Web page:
Conservation agronomists: the bridge between farm sustainability and profitability

two agronomists looking at soybeans in a field

By Kaitlin Little 

Five years ago, the job title “conservation agronomist” didn’t even exist. Now it’s a growing network expanding across the state, thanks to Iowa Soybean Association’s (ISA) efforts to build a trustworthy conservation source for farmers. 

Conservation agronomists are agronomic experts who can help farmers with decisions that both improve profitability and water quality. Many work out of ag retailer locations. 

“ISA’s growing conservation agronomist network is designed to pair in-house conservation expertise with ag retail partners’ farmer clientele base to help them successfully adopt conservation practices that improve the farmers’ bottom line,” said Heath Ellison, CCA and Senior Field Services Program Manager with ISA.  

Ellison helped kick off the Conservation Agronomist Network three years ago. Since then, ISA has partnered with Heartland Coop, Ag State, Nutrien, New Coop, Landus, CFE, and Linn Coop to embed conservation agronomists in ag retail locations throughout Iowa to help scale up adoption of more conservation practices.   

Rosie Roberts is one of five conservation agronomists in ISA’s expanding network. She works out of the Cooperative Farmers Elevator’s Rock Valley office in northwest Iowa, and she’s making sure conservation practices pencil out for her farmer customers.  

The process doesn’t stop with the decision to try something new. Conservation agronomists like Roberts support farmers through the entire process to make sure it’s successful. 

“Whether it’s recommending a practice to fit a resource concern, guiding someone through associated challenges, or connecting farmers to financial support options, you can turn to a conservation agronomist,” said Roberts. 

The Iowa Ag Water Alliance (IAWA) helps fund ISA’s conservation agronomists. IAWA’s mission centers around supporting farmer-led conservation. That’s because every farm has unique challenges and solutions, and every farmer knows their operation best. 

“Federal and state cost-share programs are very effective at reaching farmers who are innovators or early adopters of conservation practices,” said Sean McMahon, Executive Director of IAWA. “But if we’re going to successfully implement the Iowa Nutrient Reduction Strategy, we must reach the middle and late adopter farmers. Conservation agronomists are helping us do just that, which is why we’ve raised and contributed well over one million dollars to support these positions,” said McMahon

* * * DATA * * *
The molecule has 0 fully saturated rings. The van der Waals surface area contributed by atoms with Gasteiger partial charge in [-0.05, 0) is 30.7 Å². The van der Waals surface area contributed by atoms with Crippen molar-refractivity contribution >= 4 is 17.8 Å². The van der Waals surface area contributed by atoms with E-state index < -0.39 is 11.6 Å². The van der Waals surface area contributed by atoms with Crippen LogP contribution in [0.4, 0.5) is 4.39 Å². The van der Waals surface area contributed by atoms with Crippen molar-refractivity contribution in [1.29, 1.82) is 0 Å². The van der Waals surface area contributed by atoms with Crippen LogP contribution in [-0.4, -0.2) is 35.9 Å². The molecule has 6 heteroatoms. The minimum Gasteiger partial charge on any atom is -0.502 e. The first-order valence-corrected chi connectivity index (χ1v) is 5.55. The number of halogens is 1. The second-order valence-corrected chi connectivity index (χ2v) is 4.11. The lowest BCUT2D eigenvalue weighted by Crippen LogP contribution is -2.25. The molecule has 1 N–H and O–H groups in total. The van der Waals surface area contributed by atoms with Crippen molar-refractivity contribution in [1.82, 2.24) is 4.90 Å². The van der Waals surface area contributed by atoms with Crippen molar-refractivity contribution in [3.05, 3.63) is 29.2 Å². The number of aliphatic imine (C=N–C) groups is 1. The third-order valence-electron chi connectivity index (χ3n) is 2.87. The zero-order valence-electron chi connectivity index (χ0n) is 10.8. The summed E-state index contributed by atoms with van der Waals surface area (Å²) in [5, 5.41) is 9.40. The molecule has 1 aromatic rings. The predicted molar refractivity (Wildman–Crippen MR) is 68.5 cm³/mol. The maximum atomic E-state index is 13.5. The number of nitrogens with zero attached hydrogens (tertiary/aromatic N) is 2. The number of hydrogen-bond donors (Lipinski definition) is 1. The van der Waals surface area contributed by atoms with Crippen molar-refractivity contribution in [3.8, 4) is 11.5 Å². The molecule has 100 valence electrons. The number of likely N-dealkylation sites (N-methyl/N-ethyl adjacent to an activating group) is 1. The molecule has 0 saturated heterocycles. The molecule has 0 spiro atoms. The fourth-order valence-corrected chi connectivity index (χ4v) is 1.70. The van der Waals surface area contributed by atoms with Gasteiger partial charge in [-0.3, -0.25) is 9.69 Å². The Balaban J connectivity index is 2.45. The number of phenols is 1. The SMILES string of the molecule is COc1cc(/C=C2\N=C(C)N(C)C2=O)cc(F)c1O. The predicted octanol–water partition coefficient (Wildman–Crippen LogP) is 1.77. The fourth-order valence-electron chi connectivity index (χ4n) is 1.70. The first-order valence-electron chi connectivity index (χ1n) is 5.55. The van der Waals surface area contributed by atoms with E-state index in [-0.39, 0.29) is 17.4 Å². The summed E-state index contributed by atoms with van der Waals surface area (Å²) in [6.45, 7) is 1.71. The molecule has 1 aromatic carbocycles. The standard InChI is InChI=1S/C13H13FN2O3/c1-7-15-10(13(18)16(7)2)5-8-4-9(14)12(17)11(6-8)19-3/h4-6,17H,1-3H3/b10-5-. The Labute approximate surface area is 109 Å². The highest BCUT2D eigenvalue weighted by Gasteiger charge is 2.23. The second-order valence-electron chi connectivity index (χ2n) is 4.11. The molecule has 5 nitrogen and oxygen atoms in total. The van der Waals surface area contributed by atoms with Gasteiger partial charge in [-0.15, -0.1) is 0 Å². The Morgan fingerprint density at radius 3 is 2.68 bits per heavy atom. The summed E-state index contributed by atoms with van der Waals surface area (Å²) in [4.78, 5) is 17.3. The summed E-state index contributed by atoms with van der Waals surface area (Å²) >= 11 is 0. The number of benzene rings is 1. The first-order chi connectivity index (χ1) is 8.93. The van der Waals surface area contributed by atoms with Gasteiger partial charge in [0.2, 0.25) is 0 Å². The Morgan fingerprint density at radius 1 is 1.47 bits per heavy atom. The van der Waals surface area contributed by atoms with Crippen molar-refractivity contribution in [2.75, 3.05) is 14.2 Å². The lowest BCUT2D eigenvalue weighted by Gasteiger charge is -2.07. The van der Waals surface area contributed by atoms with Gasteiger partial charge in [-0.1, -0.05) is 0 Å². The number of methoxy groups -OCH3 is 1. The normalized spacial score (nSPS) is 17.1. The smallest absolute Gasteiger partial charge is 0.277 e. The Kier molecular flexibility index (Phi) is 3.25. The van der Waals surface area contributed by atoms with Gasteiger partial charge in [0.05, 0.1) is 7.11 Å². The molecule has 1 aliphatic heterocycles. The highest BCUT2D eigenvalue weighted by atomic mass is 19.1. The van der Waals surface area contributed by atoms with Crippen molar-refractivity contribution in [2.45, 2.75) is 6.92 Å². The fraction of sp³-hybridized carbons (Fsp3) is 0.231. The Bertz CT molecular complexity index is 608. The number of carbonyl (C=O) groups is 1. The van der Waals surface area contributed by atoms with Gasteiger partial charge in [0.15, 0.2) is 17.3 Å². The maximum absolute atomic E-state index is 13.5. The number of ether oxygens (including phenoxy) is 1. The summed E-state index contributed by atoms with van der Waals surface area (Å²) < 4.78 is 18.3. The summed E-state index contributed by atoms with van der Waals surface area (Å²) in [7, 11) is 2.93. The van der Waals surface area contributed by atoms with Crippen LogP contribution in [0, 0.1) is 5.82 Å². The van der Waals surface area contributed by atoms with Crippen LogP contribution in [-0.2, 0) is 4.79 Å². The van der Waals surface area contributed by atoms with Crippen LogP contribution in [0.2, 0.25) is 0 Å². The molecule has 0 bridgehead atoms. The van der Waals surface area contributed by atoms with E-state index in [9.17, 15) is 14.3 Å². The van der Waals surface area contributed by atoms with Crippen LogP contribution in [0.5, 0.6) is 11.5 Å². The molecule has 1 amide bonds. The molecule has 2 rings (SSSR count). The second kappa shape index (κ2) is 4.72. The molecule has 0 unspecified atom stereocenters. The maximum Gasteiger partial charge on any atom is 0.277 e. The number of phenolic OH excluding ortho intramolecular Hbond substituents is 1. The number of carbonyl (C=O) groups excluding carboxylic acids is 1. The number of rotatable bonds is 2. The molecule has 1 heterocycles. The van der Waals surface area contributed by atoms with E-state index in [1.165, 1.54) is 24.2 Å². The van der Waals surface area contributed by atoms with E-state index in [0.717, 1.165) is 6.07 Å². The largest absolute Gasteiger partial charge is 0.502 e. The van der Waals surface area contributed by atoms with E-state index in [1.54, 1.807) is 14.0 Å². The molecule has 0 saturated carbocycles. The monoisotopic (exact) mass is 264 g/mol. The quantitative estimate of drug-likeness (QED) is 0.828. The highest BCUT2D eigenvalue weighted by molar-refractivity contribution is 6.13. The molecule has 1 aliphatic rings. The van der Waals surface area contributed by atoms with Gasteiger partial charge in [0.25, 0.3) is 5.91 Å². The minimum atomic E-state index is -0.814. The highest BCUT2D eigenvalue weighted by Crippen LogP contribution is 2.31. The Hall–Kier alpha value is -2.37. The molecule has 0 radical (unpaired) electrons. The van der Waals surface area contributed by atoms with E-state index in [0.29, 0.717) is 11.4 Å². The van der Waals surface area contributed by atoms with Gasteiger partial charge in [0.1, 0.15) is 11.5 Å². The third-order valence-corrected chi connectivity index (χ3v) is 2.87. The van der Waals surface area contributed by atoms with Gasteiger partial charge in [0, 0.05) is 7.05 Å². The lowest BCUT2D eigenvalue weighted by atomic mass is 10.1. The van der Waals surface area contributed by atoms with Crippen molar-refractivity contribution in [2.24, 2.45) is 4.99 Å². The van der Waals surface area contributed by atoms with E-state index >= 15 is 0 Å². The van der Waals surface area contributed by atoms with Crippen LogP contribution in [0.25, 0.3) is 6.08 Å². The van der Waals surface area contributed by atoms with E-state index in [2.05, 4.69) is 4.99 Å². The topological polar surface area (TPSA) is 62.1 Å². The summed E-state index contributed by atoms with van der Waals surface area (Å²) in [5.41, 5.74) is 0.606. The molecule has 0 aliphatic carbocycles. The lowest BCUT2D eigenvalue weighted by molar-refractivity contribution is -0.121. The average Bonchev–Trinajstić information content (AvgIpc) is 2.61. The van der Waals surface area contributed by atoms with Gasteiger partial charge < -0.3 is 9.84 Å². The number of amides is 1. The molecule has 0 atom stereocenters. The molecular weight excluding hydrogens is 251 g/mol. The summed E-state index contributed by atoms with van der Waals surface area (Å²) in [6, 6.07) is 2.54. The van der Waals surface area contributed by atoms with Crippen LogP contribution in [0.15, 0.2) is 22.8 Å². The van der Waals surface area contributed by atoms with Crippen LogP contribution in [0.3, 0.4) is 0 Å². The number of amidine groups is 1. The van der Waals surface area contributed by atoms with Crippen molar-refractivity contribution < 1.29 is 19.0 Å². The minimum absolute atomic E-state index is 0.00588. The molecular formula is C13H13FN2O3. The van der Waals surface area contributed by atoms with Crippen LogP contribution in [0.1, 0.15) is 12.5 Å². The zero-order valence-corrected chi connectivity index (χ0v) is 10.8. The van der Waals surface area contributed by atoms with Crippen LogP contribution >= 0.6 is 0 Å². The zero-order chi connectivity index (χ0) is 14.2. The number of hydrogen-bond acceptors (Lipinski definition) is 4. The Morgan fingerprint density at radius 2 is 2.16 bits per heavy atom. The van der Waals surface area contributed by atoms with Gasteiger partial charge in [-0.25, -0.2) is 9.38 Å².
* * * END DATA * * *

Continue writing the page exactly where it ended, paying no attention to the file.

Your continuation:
On the eastern side of the state, Emery Davis works as a conservation agronomist out of Heartland Co-op.  

“The first thing I do is learn as much about the farmer and their operation as possible. I visit their farm, and I talk to them about their needs. My job is to help them navigate the conservation farming journey and remove barriers to adopting conservation practices,” Davis said. 

An important part of that process is providing resources, including doing research on farmers’ behalf. 

“It’s important that farmers know they can trust me to provide truthful information. This means that sometimes, my response is ‘I don’t know, but I’ll find out,’” said Davis. “And I always make sure to follow up when I say that!” 

In addition to Davis, Heartland Co-op has two other conservation agronomists on staff. Heartland Co-op saw their farmer customers had a need for conservation expertise and stepped up to provide that service to them.  

“There’s a growing demand from our farmers to help them navigate the agronomics of conservation adoption and the complexities of the state, federal, and private programs available,” said Thomas Fawcett, Director of Environmental Resources with Heartland Co-op. “Our conservation agronomists help our farmers with cost-share opportunities and determine ways to make the conservation practices economically viable.” 

The three conservation agronomists on Heartland Co-op’s staff also provide education and resources to other farmer-facing staff at the coop, such as Certified Crop Advisors and sales agronomists. Those colleagues help to identify additional farmer customers who are interested in conservation practices and refer those farmers back to the conservation agronomists, allowing them to reach even more farmers. 

The Iowa Department of Ag and Land Stewardship has welcomed their private sector counterparts to the conservation space. These partnerships are critical to long term success of water quality improvements. 

“In our conservation efforts, we often encounter situations that require thinking beyond just one organization or group,” said Iowa Secretary of Agriculture Mike Naig. “Projects like these require partnerships to turn ideas for solutions into a reality, and they simply wouldn’t be possible without the private sector.”  

Published on Wed., June 8, 2022